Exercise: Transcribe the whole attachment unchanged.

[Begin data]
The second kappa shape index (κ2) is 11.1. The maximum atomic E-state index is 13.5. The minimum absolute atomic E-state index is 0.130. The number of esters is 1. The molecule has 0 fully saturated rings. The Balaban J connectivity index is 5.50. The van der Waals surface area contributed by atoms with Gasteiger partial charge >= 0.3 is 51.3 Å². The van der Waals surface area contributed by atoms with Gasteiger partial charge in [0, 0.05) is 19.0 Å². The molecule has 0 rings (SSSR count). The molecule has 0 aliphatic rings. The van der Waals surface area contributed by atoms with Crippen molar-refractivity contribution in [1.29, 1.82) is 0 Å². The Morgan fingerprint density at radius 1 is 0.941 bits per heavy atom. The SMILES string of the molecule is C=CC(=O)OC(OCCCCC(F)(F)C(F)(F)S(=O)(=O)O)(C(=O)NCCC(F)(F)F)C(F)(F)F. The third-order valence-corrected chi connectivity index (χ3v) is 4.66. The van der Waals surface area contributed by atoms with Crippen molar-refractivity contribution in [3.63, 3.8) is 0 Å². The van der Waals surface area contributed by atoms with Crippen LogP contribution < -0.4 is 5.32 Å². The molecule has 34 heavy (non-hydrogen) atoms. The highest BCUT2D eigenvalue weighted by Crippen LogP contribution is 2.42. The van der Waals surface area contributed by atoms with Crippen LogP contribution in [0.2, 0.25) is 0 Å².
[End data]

The second kappa shape index (κ2) is 11.1. The maximum atomic E-state index is 13.5. The minimum absolute atomic E-state index is 0.130. The number of esters is 1. The molecule has 0 fully saturated rings. The Balaban J connectivity index is 5.50. The van der Waals surface area contributed by atoms with Gasteiger partial charge >= 0.3 is 51.3 Å². The van der Waals surface area contributed by atoms with Gasteiger partial charge in [0, 0.05) is 19.0 Å². The molecule has 0 rings (SSSR count). The molecule has 0 aliphatic rings. The van der Waals surface area contributed by atoms with Crippen molar-refractivity contribution in [1.29, 1.82) is 0 Å². The Morgan fingerprint density at radius 1 is 0.941 bits per heavy atom. The SMILES string of the molecule is C=CC(=O)OC(OCCCCC(F)(F)C(F)(F)S(=O)(=O)O)(C(=O)NCCC(F)(F)F)C(F)(F)F. The third-order valence-corrected chi connectivity index (χ3v) is 4.66. The van der Waals surface area contributed by atoms with Crippen molar-refractivity contribution in [3.63, 3.8) is 0 Å². The van der Waals surface area contributed by atoms with Crippen LogP contribution < -0.4 is 5.32 Å². The molecule has 34 heavy (non-hydrogen) atoms. The highest BCUT2D eigenvalue weighted by Crippen LogP contribution is 2.42. The van der Waals surface area contributed by atoms with Crippen LogP contribution in [0.2, 0.25) is 0 Å².